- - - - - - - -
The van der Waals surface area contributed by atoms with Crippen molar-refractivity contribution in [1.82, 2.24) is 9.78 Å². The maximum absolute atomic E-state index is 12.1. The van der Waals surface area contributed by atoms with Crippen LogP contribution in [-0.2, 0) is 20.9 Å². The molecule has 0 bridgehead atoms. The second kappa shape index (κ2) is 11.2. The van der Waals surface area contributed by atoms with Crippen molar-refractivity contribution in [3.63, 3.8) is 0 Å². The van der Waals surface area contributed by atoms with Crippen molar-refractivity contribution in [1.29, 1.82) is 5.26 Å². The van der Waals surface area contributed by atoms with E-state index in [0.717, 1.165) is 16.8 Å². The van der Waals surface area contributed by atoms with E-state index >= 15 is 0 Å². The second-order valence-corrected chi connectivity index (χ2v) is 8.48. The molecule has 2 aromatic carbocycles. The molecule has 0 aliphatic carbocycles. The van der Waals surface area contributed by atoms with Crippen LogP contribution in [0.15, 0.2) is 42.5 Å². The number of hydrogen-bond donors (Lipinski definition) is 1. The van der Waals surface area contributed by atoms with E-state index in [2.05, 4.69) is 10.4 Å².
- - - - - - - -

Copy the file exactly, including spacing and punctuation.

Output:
The van der Waals surface area contributed by atoms with Crippen molar-refractivity contribution in [1.82, 2.24) is 9.78 Å². The maximum absolute atomic E-state index is 12.1. The van der Waals surface area contributed by atoms with Crippen LogP contribution in [-0.2, 0) is 20.9 Å². The molecule has 0 bridgehead atoms. The second kappa shape index (κ2) is 11.2. The van der Waals surface area contributed by atoms with Crippen molar-refractivity contribution in [3.63, 3.8) is 0 Å². The van der Waals surface area contributed by atoms with Crippen molar-refractivity contribution in [1.29, 1.82) is 5.26 Å². The van der Waals surface area contributed by atoms with E-state index in [0.717, 1.165) is 16.8 Å². The van der Waals surface area contributed by atoms with E-state index >= 15 is 0 Å². The second-order valence-corrected chi connectivity index (χ2v) is 8.48. The molecule has 2 aromatic carbocycles. The molecule has 0 aliphatic carbocycles. The van der Waals surface area contributed by atoms with Crippen LogP contribution in [0.15, 0.2) is 42.5 Å². The number of hydrogen-bond donors (Lipinski definition) is 1. The van der Waals surface area contributed by atoms with E-state index in [2.05, 4.69) is 10.4 Å².